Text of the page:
On the edge of Sheffield there's a treasure trove - a hoard of around 750,000 objects from paintings and wildlife specimens to ancient pottery and historic cutlery, kept for the city's people to learn from and enjoy.
The location of Museums Sheffield's store isn't widely publicised for security reasons, and on stepping inside the secrecy becomes understandable.
It is a place filled with irreplaceable items - chiefly, gems from the city's art collection, but there are also examples of the trades that gave Sheffield its reputation for manufacturing, everyday artefacts that carry stories of past lives and finds that shed light on the natural world.
However, more highlights from the store could soon be on display publicly rather than sitting in storage. Last year the council announced its intention to upgrade the Graves Gallery and Central Library in the city centre, turning it into a landmark 'cultural hub' after the idea of creating a five-star hotel at the building with Chinese investment money failed to gain momentum.
In a series of special features for the next five weeks, The Star takes a look at what visitors to the arts centre could expect to see, and how Museums Sheffield wants to make more of its huge archive as the gallery redevelopment plans take shape.
The collections, as chief executive Kim Streets explains, have grown extensively since being founded on the gifts given by Sheffield's literary and philosophical societies in the early 1800s. Members were 'out in the world, collecting things to use as education tools', she says. "It's about bringing the world to Sheffield and, on their travels, taking Sheffield out into the world as well - taking a product out on a trade journey, for example."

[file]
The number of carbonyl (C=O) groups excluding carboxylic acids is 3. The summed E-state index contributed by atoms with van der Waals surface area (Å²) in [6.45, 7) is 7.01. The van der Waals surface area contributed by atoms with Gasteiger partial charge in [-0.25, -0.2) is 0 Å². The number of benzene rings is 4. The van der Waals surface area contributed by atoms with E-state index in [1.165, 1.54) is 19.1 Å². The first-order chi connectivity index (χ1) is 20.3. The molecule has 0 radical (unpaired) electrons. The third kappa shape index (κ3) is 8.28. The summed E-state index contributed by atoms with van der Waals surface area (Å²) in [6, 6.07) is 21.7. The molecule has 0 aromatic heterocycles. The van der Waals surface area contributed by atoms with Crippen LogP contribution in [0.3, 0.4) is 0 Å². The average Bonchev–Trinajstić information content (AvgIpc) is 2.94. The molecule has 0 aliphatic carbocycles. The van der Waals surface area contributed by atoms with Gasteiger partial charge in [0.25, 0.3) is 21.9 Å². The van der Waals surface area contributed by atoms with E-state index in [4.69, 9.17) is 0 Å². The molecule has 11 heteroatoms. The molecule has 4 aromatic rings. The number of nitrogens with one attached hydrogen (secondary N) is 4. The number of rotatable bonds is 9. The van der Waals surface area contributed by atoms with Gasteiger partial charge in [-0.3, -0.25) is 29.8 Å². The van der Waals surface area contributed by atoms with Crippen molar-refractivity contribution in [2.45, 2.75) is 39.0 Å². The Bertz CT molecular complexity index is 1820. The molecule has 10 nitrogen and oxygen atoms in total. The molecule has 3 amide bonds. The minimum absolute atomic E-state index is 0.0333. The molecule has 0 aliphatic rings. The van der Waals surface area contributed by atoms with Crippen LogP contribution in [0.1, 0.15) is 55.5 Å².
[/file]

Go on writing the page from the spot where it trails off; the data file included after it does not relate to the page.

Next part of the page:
We begin with the visual art collection. This encompasses 6,000 paintings, sculptures, photographs, drawings, prints and watercolours, which any new exhibition space would primarily draw from.
Sian Brown, head of collections, leads the way into a room where oil and acrylic paintings are hung carefully on rolling metal racks. The works are drawn from two major bequests left by businessman John Newton Mappin and entrepreneur John George Graves, both of whom were recognised with galleries in their name.
Mappin's tastes were typical of the late 19th century, says Sian. "There are lots of landscapes, and what we lovingly call 'cow paintings'."
Graves had a 'slightly different perspective', making more astute purchases and securing some impressive pieces such as The Hours, by Edward Burne-Jones, and Roger Fry's portrait of Edith Sitwell, which Sian describes as 'real cornerstones of the collection'. "He gave a lot to the city and I don't think we said 'no' to anything."
Later, in the 1960s, 70s and early 80s, several forward-thinking directors made their mark. Frank Constantine emerged as the most prominent and influential, using his network of connections - dealers, auction houses, artists - to make acquisitions that put Sheffield on a par with the country's biggest regional galleries.
"He was very good at getting good deals, having a very good eye for the right work and having a connection with an artist. His influence managed to buy works which nowadays are way beyond even our dreams, really."